Galactic Gold Rush: Astronomers Discover 49 New Gas-Rich Galaxies In Just 3 Hours

What do scientists do when they have a few hours to kill? They discover dozens of new galaxies! In under three hours, a team of international astronomers uncovered 49 new gas-rich galaxies using the MeerKAT radio telescope in South Africa.

The research, led by Dr. Marcin Glowacki from the Curtin University node of the International Center for Radio Astronomy Research (ICRAR) in Western Australia, initially aimed to study the star-forming gas in a single radio galaxy. However, while inspecting the data, Dr. Glowacki stumbled upon something unexpected: instead of finding star-forming gas in the target galaxy, he discovered 49 entirely new galaxies.

Example of individual detections of the gas detected by MeerKAT
Example of individual detections of the gas detected by MeerKAT. (Credit: ICRAR)

“I did not expect to find almost fifty new galaxies in such a short time,” says Dr. Glowacki in a media release. “By implementing different techniques for finding galaxies, which are used for other MeerKAT surveys, we were able to detect all of these galaxies and reveal their gas content.”

These newly found galaxies have been informally nicknamed the “49ers,” paying homage to the California gold rush miners of 1849. Just as the miners sought valuable gold nuggets, Dr. Glowacki sees these galaxies as precious treasures in our night sky.

Finding these gas-rich galaxies is significant because gas plays a crucial role in the formation of stars. Stars are born within massive clouds of gas and dust, and understanding the distribution and properties of this gas helps astronomers unravel the mysteries of galaxy formation and evolution.

Among the 49 new galaxies, many were found to be in close proximity to each other, forming galaxy groups. In one particular observation, three galaxies were identified as being directly connected by their gas.

“These three are particularly interesting, as by studying the galaxies at other wavelengths of light, we discovered the central galaxy is forming many stars,” explains Dr. Glowacki. “It is likely stealing the gas from its companion galaxies to fuel its star formation, which may lead the other two to become inactive.”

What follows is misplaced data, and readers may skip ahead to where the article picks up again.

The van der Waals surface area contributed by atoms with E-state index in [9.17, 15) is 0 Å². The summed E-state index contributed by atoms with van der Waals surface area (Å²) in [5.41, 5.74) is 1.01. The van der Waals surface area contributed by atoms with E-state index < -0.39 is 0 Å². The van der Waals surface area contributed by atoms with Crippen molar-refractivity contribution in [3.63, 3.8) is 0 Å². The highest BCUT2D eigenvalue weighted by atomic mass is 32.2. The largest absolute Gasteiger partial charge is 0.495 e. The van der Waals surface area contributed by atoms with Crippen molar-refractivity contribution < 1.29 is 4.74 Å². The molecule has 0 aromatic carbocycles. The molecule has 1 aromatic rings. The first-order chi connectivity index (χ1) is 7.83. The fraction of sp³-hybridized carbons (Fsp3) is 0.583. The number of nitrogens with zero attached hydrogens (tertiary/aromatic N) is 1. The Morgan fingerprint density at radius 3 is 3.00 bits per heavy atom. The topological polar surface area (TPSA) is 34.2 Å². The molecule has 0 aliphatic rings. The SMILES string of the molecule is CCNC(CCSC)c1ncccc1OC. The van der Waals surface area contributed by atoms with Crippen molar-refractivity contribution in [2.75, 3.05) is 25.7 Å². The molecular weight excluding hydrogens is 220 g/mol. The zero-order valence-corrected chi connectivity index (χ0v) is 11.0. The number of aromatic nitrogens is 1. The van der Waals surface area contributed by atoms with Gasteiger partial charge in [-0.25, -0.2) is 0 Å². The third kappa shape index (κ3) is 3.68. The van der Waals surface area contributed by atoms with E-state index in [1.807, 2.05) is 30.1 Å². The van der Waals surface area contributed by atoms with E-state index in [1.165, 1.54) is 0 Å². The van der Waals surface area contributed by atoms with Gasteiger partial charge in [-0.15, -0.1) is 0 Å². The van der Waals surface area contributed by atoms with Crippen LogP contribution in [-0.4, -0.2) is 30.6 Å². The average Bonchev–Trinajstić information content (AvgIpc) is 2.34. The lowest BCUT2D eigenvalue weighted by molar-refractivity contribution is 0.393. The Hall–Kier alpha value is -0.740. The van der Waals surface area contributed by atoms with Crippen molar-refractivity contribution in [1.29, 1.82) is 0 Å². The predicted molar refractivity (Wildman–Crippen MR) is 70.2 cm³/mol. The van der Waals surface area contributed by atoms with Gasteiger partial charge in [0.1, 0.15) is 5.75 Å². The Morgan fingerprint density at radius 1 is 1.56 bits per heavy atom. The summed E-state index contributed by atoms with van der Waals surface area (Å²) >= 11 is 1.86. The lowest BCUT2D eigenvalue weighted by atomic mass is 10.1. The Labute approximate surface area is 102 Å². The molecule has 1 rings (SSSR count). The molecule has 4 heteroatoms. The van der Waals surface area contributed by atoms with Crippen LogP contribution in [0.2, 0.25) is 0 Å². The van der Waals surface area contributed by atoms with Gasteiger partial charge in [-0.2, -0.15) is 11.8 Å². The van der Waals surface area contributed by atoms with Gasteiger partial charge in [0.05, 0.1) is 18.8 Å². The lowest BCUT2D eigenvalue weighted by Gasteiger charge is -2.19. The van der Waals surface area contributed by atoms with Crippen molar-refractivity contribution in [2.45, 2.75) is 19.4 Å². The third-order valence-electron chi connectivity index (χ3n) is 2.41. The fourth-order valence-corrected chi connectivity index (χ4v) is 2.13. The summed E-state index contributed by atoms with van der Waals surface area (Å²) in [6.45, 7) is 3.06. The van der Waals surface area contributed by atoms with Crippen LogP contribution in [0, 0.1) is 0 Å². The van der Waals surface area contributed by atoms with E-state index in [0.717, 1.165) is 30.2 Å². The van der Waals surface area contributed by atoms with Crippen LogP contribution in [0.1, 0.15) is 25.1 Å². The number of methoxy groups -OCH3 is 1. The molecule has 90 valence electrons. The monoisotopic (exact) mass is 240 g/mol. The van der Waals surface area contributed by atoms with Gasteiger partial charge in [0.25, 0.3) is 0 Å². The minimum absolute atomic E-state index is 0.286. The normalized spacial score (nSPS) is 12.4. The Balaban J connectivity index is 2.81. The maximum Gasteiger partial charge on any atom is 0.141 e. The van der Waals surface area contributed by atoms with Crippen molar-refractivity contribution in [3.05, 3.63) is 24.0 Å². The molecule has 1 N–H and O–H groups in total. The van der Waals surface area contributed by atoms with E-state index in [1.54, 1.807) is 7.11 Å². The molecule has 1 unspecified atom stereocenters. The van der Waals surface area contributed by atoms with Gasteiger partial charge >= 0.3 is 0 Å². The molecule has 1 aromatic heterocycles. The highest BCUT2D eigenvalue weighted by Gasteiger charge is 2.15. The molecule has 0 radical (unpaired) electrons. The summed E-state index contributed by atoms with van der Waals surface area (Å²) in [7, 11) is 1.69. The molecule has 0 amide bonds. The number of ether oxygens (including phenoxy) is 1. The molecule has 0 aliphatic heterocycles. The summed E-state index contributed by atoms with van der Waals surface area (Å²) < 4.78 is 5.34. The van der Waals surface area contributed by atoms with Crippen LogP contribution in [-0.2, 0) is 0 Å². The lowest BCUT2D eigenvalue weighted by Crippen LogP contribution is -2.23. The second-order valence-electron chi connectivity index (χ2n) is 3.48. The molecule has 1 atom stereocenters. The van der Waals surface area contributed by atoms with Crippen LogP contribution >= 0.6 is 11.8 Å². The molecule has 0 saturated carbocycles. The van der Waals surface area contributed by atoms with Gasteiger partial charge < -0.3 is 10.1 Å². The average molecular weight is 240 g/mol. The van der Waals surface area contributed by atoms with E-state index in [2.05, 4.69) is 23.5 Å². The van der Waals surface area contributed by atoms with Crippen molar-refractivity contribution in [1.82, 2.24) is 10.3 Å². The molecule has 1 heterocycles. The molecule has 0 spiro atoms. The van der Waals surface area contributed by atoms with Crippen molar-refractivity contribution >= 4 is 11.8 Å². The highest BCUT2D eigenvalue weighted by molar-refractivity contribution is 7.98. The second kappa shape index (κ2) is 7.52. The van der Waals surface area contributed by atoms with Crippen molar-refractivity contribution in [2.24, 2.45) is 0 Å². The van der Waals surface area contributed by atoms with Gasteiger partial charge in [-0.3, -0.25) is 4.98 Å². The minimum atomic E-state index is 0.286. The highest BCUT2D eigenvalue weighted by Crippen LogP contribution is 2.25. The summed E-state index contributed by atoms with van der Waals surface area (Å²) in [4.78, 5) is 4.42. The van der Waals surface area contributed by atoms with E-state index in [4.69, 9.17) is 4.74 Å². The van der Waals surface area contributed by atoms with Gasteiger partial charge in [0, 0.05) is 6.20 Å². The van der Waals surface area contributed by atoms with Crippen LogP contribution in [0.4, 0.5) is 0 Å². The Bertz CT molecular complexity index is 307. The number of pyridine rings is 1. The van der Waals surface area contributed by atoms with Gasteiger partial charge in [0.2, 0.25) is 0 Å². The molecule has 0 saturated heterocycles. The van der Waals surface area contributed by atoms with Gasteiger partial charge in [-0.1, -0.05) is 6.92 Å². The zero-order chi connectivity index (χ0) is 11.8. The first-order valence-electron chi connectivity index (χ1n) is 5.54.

This phenomenon, known as galactic cannibalism, occurs when a larger galaxy gravitationally attracts and consumes the gas and stars of smaller, neighboring galaxies. This process can greatly impact the evolution of galaxies, as the larger galaxy gains mass and resources while the smaller galaxies are stripped of their gas and may eventually become inactive. A recent study revealed that approximately one in 12 stars have shown evidence of consuming planets or planetary debris.

“This discovery highlights the raw power of the MeerKAT telescope as an imaging instrument,” notes study co-author Ed Elson, professor at the University of the Western Cape. “The methods we developed and implemented to study the 49ers will be useful for MeerKAT large science surveys, and smaller observing campaigns such as ours.”

Four nearby galaxies as part of the set of 49 found by MeerKAT, shown by the white contours.
Four nearby galaxies as part of the set of 49 found by MeerKAT, shown by the white contours. Three of the galaxies are connected together by their gas content. (CREDIT: ICRAR)

The discovery of the 49ers was not a one-off event. Recently, Jasmine White, an ICRAR summer student working with Dr. Glowacki, helped identify even more gas-rich galaxies in other short observations made by MeerKAT. This suggests that there may be many more hidden treasures waiting to be uncovered in the vast expanse of our universe.

“We hope to continue our studies and share even more discoveries of new gas-rich galaxies with the wider community soon,” concludes Dr. Glowacki.

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